There are two terms associated with fires the fire

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There are two terms associated with fires, the fire point and the flash point. (c) UPES, Not for Reproduction/ Sale
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UNIT 7: Aircraft Rescue and Fire Fighting Services Notes ___________________ ___________________ ___________________ ___________________ ___________________ ___________________ ___________________ ___________________ ___________________ ___________________ The fire point of a substance is the lowest temperature at which its vapours can be ignited and would continue to burn. At this temperature, the vapour would ignite spontaneously in the air. Also, substances don't have to be heated to this ignition temperature throughout in order to ignite. The flash point of a substance is the temperature at which the substance gives off enough vapours to form an ignitable mixture with the air near the substance's surface. An ignitable mixture is a mixture within the explosive range. The mixture is capable of spreading a flame away from the source of ignition when ignited. For example, fuel would spontaneously ignite when a portion of it (or its vapours) is exposed to temperatures around 268°C (ignition temperature). It is capable of being touched off by a match or spark at temperatures down to –20°C (fire point). It would also flash across the surface at temperatures from –20°C down to –43°C (flash point). From these examples, it can be readily seen that fuel has a low flash point and is easily ignited. Fuel is a constant fire hazard around aircraft. A spark, heat caused by friction, or an electrical discharge could supply enough heat to cause fuel to flash. Classes of Fire Different types of fires are combated by different means. It is important for a fire person to identify various types of fires and to understand specific ways of combating each type of fire. Class A of Fire Class A fires occur in combustible materials, such as bedding, mattresses, books, cloth, and any matter that produces an ash. All fires of this class leave embers, which are likely to rekindle if air comes in contact with them. Class A fires must not be considered extinguished until the entire mass has been cooled below its ignition temperature. Smothering (removing the oxygen) is not effective for class A fires because it does not lower the temperature of the smouldering embers below the surface. The extinguishing agents most effective for class A fires are solid water stream, both high- and low-velocity fog, CO 2 , and water immersion. (c) UPES, Not for Reproduction/ Sale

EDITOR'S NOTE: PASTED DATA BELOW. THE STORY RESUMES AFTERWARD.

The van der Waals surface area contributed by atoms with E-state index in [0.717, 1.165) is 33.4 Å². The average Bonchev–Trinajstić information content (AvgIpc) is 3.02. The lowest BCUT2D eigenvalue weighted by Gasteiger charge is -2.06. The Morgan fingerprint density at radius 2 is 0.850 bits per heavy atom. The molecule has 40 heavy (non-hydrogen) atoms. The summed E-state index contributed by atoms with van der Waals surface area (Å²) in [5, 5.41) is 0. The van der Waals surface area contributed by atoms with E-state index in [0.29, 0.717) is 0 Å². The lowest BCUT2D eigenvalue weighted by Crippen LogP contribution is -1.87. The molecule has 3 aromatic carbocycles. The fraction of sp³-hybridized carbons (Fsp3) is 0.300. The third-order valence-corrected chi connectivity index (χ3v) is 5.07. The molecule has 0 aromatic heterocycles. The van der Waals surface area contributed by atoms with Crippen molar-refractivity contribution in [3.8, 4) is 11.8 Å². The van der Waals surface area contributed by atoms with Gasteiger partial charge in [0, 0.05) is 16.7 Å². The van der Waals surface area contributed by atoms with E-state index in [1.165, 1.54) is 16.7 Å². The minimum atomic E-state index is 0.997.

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Notes ___________________ ___________________ ___________________ ___________________ ___________________ ___________________ ___________________ ___________________ ___________________ ___________________ Aviation Safety & Security Management Class B of Fire Figure 7.3: Class B (Most Important from Aircraft Fire Point of View) Class B fires (shown in Figure 7.3) occur with flammable liquid substances. Examples of class B fires are gasoline, jet fuels, paints, grease, and any petroleum-based product. These and other combustible substances do not leave embers or ashes. Class B fires are extinguished by providing a barrier between the burning substance and oxygen necessary for combustion. Chemical and mechanical foams produce such a barrier and are known as permanent smothering agents, but their effect is only temporary. The application must be renewed if there is any danger of re-ignition. The extinguishing agents recommended for combating class B fires are CO 2 , PKP, Halon, and Aqueous Film-Forming Foam (AFFF). However, water by itself is
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  • Fall '19
  • Instrument approach, Runway, Rajiv, Aviation Safety & Security Management

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